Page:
The Brown Sisters

If you are interesting in having Linda and Cheryl come speak at your event, contact the Brown Foundation at 785-235-3939.  Linda and Cheryl can be booked together or Cheryl can be booked separately.  

View their biographies below to see what would fit your needs.


Linda and Cheryl are two of the three daughters of the late Rev. Oliver L. Brown, who along with twelve other parents led by the NAACP, filed suit against the local Board of Education on behalf of their children.  Upon appeal to the United States Supreme Court the Topeka case became the lead case among five legal challenges from under consideration by the court.  Oliver Brown died in 1961 before knowing the impact of this landmark U.S. Supreme Court decision, which bears his name – Oliver L. Brown et. al. vs. the Board of Education of Topeka, et. al.

Linda has been a Head Start teacher and at one time taught private music lessons in piano.  She is currently Program Associate with The Brown Foundation and serves as a member of the music department at one of the Methodist churches in Topeka, where she has chaired several project committees.  Cheryl has been a university guest lecturer, a school teacher and guidance counselor, a state educational administrator, a federal legislative advocate, and is President of The Brown Foundation.  She has authored publications and essays about Brown v. Board of Education and has been a member of numerous professional and civic organizations, and presently serves on several local, state and national boards.  She is past chair of Women Work, a national network that represented some 15 million women nationwide who were seeking career assistance and employment in non-traditional fields.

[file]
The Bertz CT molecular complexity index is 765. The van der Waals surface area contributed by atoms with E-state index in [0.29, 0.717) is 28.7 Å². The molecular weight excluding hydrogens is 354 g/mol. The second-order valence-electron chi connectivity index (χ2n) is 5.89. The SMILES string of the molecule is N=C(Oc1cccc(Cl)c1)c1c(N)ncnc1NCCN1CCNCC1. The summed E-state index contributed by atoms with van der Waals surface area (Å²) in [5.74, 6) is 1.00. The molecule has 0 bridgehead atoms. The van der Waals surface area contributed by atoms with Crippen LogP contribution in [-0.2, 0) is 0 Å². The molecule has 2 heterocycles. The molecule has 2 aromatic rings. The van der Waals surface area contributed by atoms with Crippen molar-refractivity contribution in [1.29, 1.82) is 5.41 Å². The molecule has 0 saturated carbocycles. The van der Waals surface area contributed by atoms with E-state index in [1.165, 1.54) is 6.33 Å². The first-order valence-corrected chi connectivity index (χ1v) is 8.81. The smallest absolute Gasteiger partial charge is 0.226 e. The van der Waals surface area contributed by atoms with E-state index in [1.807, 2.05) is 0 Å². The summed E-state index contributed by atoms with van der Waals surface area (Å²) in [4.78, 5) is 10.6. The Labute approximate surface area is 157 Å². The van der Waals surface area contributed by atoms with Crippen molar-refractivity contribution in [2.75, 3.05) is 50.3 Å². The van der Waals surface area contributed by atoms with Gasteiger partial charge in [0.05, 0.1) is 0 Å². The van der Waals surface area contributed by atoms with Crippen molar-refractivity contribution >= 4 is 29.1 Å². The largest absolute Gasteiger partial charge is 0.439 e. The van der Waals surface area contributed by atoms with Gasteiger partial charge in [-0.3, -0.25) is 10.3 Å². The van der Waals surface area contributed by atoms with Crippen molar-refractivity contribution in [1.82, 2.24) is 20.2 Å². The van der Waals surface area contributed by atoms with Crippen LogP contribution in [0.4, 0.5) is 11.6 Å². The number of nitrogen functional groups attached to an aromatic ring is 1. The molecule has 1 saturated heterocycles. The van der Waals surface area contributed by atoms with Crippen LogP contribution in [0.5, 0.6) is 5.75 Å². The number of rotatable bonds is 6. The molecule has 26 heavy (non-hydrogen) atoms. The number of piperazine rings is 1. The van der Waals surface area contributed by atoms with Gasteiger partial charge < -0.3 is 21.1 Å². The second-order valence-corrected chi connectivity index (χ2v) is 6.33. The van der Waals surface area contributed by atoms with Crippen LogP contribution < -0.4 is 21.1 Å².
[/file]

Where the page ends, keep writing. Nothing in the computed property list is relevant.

In 1988 along with her co-worker, Jerry Jones, Cheryl established The Brown Foundation.  In 1990 the Foundation worked with the United States Congress to develop legislation, resulting in the establishment of the Brown v. Board of Education National Park.  The Park opened in 2004 in conjunction with the 50th anniversary of the Brown decision.  It is located in Topeka at the site of one of the four formerly segregated African American schools.  This was also the elementary school attended by their mother, two of the Brown sisters, Linda and Terry, their children, and prior to the school’s closing in 1975, Cheryl began her teaching career there in 1972.

The Brown sisters have extensive public speaking experience, which includes lectures on more than 300 college campuses and for various national organizations and community groups.  They have received numerous awards in recognition of the Brown decision and have appeared in televised and newspaper interviews about this historic case.

Download this biography in a pdf format here.

Read a biography of Cheryl Brown Henderson here.